A Department of Health employee trains New York Army National Guard Soldiers to register people on iPads at a drive-through a coronavirus mobile testing center in Glenn Island Park, New Rochelle, Mar. 14, 2020.

A Department of Health employee trains New York Army National Guard Soldiers to register people on iPads at a drive-through a coronavirus mobile testing center in Glenn Island Park, New Rochelle, Mar. 14, 2020. (Amouris Coss/U.S. National Guard)

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More than 2,000 National Guard members have been deployed as of Wednesday to help combat the spread of coronavirus as Defense Department officials weigh giving those troops federal status, which would put them under the direction of President Donald Trump and on the federal government payroll.

Governors in 23 states have authorized the deployment of National Guard soldiers and airmen to assist rapidly changing efforts to control the virus outbreak as the number of infected Americans across the country topped 7,300.

But no requests for Guard support have been issued by the federal government as of Wednesday, according to a news release from the National Guard Bureau. But that could change as the Trump administration reviews options for military support to help control the spread of the virus.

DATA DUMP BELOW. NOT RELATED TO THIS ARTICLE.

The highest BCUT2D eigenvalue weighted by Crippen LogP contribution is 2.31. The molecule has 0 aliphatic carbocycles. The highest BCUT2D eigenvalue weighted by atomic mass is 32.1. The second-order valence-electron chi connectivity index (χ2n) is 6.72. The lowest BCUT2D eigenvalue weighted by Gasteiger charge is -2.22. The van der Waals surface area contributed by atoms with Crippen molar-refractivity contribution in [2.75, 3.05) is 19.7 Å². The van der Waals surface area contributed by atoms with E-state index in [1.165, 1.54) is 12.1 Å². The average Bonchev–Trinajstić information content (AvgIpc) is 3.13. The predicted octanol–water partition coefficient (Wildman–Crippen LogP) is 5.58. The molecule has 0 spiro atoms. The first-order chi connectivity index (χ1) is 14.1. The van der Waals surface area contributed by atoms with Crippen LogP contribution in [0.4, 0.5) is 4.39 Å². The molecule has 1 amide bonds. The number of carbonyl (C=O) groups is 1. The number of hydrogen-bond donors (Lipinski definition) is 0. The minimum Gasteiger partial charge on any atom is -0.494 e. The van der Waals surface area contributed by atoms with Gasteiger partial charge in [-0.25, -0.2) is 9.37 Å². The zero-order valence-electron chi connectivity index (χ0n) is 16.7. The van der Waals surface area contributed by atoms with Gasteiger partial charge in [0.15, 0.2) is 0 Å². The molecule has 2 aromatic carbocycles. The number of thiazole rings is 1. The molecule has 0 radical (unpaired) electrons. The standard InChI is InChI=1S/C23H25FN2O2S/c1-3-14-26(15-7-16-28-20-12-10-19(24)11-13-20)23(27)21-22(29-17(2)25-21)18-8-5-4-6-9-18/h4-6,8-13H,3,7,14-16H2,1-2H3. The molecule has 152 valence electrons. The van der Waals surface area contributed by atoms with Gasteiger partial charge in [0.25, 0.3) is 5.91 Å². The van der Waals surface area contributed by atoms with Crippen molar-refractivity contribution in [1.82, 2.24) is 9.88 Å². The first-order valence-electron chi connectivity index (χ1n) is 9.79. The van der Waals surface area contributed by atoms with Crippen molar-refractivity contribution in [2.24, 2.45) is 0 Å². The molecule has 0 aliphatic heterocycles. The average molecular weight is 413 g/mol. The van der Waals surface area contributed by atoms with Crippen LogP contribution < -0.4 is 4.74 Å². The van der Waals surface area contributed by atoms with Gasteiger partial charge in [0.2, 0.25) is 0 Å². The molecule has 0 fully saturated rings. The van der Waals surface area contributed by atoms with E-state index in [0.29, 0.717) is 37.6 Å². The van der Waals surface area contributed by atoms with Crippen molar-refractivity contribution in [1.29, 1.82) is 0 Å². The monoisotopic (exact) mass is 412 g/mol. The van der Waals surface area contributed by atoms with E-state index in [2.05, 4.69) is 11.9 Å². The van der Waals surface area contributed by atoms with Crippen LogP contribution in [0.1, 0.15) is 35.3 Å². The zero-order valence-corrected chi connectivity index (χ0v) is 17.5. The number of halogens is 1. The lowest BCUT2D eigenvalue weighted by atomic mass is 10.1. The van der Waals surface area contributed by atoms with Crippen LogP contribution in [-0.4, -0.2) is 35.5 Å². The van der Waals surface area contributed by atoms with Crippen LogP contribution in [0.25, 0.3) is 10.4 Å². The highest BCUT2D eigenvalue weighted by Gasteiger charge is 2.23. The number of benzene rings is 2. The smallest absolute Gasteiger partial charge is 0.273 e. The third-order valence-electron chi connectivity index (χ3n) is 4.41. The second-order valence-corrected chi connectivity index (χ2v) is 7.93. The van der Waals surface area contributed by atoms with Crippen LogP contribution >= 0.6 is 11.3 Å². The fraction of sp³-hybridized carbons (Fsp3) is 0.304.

“We are considering activating National Guard and Reserve units to assist states with planning, logistics and medical support as needed,” Defense Secretary Mark Esper said Tuesday during a news conference. “In my conversations with governors and members of Congress about DOD's resources, I've made it clear that we will continue to support the administration's comprehensive efforts and the country every step of the way, while ensuring our nation's security remains the top priority of the Department of Defense.”

However, Esper clarified he sees a federal deployment of troops as a “last resort.”

“We can come in, rather than being the first, and really help enable through the Guard and Reserve to play that role initially,” he said.

Across the states, troops continue forward with a variety of missions.

In an effort to better protect health care workers, more than 20 National Guard Civil Support Teams, which aid civil authorities with chemical, biological, radiological and nuclear high-yield explosives, have provided training on the appropriate use of personal protective equipment for first responders in 13 states, according to the National Guard Bureau.